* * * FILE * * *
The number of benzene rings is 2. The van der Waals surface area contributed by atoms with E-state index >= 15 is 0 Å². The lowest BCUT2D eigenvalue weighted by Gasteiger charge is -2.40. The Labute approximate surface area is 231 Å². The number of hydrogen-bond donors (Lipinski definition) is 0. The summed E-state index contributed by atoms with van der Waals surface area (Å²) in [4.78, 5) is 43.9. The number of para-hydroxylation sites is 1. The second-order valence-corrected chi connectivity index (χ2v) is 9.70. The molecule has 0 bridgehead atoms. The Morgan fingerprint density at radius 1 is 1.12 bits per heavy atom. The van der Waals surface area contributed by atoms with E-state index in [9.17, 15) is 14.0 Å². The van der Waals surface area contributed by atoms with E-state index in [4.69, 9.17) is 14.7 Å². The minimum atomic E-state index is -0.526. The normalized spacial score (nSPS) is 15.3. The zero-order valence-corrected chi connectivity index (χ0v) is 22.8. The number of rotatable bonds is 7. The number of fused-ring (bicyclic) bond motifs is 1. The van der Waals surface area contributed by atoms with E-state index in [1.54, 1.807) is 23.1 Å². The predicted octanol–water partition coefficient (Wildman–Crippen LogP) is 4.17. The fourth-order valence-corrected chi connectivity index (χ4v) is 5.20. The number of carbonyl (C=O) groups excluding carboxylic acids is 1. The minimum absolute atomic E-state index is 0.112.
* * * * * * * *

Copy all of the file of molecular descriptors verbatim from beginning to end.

The number of benzene rings is 2. The van der Waals surface area contributed by atoms with E-state index >= 15 is 0 Å². The lowest BCUT2D eigenvalue weighted by Gasteiger charge is -2.40. The Labute approximate surface area is 231 Å². The number of hydrogen-bond donors (Lipinski definition) is 0. The summed E-state index contributed by atoms with van der Waals surface area (Å²) in [4.78, 5) is 43.9. The number of para-hydroxylation sites is 1. The second-order valence-corrected chi connectivity index (χ2v) is 9.70. The molecule has 0 bridgehead atoms. The Morgan fingerprint density at radius 1 is 1.12 bits per heavy atom. The van der Waals surface area contributed by atoms with E-state index in [9.17, 15) is 14.0 Å². The van der Waals surface area contributed by atoms with E-state index in [4.69, 9.17) is 14.7 Å². The minimum atomic E-state index is -0.526. The normalized spacial score (nSPS) is 15.3. The zero-order valence-corrected chi connectivity index (χ0v) is 22.8. The number of rotatable bonds is 7. The number of fused-ring (bicyclic) bond motifs is 1. The van der Waals surface area contributed by atoms with E-state index in [1.54, 1.807) is 23.1 Å². The predicted octanol–water partition coefficient (Wildman–Crippen LogP) is 4.17. The fourth-order valence-corrected chi connectivity index (χ4v) is 5.20. The number of carbonyl (C=O) groups excluding carboxylic acids is 1. The minimum absolute atomic E-state index is 0.112.